Eighteenth Sunday of the Year Isaiah 55: 1-3; Romans 8: 35 & 37-39; Matthew 14: 13-21
“When evening came, the disciples went to Jesus and said, ‘this is a lonely place, and the time has slipped by; so send the people away, and they can go to the villages to buy themselves some food.’ Jesus replied, ‘There is no need for them to go: give them something to eat yourselves.’”
Hunger is humanity’s most fundamental instinct. At the most basic level we hunger for the food that sustains the body, but beyond this we hunger for all that makes us truly human. We are hungry to love and to be loved, to forgive and to be forgiven, to belong and to find ourselves in others.
Matthew’s account of the feeding of the multitude challenges us, with those first disciples, to examine our own attitudes to hunger. Beyond the needs of a hungry crowd at the end of a long day, it challenges us, in prayer, to consider the many hungers, conscious and unconscious, that govern our daily lives.
Faced with the starving multitude, the first instinct of the apostles was to send the crowd away to feed themselves. Jesus immediately challenged this readiness, so easily, to dismiss the need of others.
“There is no need for them to go: give them something to eat yourselves.”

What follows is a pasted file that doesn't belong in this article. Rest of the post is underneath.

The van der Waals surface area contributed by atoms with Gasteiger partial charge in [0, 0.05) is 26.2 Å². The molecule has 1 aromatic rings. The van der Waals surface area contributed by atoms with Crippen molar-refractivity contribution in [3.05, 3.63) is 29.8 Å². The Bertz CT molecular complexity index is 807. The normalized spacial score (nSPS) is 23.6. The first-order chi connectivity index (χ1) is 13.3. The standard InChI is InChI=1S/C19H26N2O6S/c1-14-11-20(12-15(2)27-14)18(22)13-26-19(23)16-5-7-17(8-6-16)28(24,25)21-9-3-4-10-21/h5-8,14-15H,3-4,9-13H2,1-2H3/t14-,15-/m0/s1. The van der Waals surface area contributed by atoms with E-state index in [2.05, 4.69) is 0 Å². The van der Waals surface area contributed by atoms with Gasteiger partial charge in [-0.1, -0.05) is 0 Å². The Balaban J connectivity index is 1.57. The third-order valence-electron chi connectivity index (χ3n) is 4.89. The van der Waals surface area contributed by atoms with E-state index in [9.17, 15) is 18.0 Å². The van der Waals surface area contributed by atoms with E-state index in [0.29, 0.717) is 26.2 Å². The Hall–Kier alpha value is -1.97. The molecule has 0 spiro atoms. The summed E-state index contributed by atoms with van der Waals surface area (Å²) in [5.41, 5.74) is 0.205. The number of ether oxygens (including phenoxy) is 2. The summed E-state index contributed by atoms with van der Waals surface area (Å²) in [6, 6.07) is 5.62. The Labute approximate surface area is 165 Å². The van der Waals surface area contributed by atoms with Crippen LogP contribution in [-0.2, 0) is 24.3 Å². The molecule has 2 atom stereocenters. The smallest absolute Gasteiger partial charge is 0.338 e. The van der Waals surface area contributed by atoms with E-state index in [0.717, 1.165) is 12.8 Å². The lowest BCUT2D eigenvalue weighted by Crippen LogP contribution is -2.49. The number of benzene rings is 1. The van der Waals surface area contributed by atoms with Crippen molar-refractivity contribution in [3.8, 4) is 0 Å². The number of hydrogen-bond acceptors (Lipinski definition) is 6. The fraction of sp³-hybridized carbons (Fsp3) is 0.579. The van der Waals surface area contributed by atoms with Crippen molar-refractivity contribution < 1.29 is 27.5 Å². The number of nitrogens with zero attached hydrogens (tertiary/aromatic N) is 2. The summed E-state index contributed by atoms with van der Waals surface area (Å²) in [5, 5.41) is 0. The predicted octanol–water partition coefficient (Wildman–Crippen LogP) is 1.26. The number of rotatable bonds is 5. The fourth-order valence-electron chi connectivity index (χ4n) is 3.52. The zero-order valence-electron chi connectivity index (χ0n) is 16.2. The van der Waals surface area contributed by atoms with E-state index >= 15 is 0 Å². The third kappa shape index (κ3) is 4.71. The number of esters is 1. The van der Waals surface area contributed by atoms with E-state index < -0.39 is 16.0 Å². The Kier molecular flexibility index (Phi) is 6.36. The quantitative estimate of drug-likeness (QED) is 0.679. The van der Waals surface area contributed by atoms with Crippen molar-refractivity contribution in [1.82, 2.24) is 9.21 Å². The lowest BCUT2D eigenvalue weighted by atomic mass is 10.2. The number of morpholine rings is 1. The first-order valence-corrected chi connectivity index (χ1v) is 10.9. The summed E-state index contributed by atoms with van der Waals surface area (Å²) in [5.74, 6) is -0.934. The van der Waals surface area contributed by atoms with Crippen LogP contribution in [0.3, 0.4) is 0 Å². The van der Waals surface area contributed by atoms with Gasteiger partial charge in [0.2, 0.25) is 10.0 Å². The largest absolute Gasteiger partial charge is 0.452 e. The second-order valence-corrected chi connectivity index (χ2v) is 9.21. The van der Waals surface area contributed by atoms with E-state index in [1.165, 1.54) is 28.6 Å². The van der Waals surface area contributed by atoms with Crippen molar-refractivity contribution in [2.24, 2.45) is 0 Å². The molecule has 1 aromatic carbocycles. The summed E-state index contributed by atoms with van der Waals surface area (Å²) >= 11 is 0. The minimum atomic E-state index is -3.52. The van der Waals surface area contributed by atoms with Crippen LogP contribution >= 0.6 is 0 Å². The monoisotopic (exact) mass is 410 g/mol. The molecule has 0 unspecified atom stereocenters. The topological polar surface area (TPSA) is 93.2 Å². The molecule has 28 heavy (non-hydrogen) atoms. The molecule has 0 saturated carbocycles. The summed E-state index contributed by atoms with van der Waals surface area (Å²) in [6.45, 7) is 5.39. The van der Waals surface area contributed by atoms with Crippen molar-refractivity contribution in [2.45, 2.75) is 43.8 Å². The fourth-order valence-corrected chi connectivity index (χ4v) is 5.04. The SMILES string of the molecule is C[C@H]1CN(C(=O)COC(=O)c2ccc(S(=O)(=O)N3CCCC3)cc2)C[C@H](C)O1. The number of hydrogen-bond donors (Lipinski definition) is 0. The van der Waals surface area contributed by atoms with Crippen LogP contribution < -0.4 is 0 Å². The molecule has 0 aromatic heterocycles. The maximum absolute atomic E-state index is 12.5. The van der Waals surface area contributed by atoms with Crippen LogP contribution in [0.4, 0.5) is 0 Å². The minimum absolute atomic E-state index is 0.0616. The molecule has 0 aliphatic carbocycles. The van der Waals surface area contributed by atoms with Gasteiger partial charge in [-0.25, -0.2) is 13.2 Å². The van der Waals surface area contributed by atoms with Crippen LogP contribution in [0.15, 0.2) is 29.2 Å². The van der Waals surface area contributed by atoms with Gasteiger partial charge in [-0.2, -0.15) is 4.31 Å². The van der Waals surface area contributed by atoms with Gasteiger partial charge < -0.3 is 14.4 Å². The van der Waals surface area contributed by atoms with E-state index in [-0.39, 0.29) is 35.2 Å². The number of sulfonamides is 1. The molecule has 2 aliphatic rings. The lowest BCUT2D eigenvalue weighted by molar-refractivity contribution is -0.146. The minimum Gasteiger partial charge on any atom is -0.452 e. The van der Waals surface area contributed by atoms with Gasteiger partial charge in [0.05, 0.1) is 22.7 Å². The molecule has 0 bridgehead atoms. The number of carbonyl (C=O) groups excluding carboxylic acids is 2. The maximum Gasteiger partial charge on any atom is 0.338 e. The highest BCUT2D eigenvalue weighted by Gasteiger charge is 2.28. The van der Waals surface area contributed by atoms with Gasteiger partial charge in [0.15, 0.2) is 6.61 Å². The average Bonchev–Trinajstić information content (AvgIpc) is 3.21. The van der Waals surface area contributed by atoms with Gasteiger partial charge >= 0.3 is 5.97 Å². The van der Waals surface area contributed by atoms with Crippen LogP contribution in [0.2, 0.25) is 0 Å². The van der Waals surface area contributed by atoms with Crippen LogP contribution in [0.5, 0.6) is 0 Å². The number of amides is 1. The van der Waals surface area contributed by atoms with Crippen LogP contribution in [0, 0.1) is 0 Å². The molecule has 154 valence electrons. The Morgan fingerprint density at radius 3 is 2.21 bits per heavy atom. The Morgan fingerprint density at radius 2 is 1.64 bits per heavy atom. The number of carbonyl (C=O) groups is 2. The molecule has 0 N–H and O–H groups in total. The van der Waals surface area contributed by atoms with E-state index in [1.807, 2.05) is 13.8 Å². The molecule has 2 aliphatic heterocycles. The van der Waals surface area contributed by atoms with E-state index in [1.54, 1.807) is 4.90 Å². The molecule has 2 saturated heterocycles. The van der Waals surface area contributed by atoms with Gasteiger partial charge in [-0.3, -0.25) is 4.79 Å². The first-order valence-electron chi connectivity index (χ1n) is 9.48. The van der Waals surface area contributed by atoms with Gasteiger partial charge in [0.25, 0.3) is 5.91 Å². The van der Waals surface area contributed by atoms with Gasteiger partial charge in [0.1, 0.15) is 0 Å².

Understandably the apostles pointed to the poverty of what they had.
“All we have with us is five loaves and two fish.”
We can readily relate to the inadequacy felt by the apostles in this situation. Life will frequently confront us with situations that expose the poverty of our love and understanding. Jesus did not allow such poverty to absolve his disciples from a care for the crowd, he simply asked them to bring the little that they had. He blessed their poverty, making it a source of plenty to the multitude.
“And breaking the loaves he handed them to his disciples who gave them to the crowds. They all ate as much as they wanted.”
The feeding of the multitude teaches us that if we are to be a source of life to others, we must first allow our own deepest hungers to bring us to the Lord.
“Oh, come to the water all you who are thirsty. Why spend money on what is not bread, on what fails to satisfy? Listen, listen to me, and you will have good things to eat. Listen and your soul will live.”
May we live in the Lord, whose blessing has embraced our poverty, making it a source of life to others.